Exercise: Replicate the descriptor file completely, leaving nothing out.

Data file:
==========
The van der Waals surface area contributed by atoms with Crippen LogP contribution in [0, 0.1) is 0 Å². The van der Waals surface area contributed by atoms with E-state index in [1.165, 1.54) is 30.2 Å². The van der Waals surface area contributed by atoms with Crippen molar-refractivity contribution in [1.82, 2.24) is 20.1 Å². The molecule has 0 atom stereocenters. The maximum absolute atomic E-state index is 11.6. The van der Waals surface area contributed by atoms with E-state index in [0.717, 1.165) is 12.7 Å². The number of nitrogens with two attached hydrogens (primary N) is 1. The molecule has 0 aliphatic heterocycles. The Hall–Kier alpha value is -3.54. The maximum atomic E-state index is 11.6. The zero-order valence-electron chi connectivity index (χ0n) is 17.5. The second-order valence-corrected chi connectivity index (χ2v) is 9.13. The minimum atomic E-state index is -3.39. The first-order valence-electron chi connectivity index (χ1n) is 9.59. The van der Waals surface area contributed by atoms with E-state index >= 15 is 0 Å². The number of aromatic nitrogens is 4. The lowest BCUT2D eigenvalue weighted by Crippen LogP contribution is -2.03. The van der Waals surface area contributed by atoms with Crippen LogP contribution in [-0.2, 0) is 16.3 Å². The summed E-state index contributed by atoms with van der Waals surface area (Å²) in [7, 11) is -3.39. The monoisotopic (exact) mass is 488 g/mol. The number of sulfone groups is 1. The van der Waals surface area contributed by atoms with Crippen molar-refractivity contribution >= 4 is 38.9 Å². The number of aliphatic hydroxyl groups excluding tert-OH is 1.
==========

The van der Waals surface area contributed by atoms with Crippen LogP contribution in [0, 0.1) is 0 Å². The van der Waals surface area contributed by atoms with E-state index in [1.165, 1.54) is 30.2 Å². The van der Waals surface area contributed by atoms with Crippen molar-refractivity contribution in [1.82, 2.24) is 20.1 Å². The molecule has 0 atom stereocenters. The maximum absolute atomic E-state index is 11.6. The van der Waals surface area contributed by atoms with E-state index in [0.717, 1.165) is 12.7 Å². The number of nitrogens with two attached hydrogens (primary N) is 1. The molecule has 0 aliphatic heterocycles. The Hall–Kier alpha value is -3.54. The maximum atomic E-state index is 11.6. The zero-order valence-electron chi connectivity index (χ0n) is 17.5. The second-order valence-corrected chi connectivity index (χ2v) is 9.13. The minimum atomic E-state index is -3.39. The first-order valence-electron chi connectivity index (χ1n) is 9.59. The van der Waals surface area contributed by atoms with E-state index >= 15 is 0 Å². The number of aromatic nitrogens is 4. The lowest BCUT2D eigenvalue weighted by Crippen LogP contribution is -2.03. The van der Waals surface area contributed by atoms with Crippen LogP contribution in [-0.2, 0) is 16.3 Å². The summed E-state index contributed by atoms with van der Waals surface area (Å²) in [7, 11) is -3.39. The monoisotopic (exact) mass is 488 g/mol. The number of sulfone groups is 1. The van der Waals surface area contributed by atoms with Crippen molar-refractivity contribution >= 4 is 38.9 Å². The number of aliphatic hydroxyl groups excluding tert-OH is 1.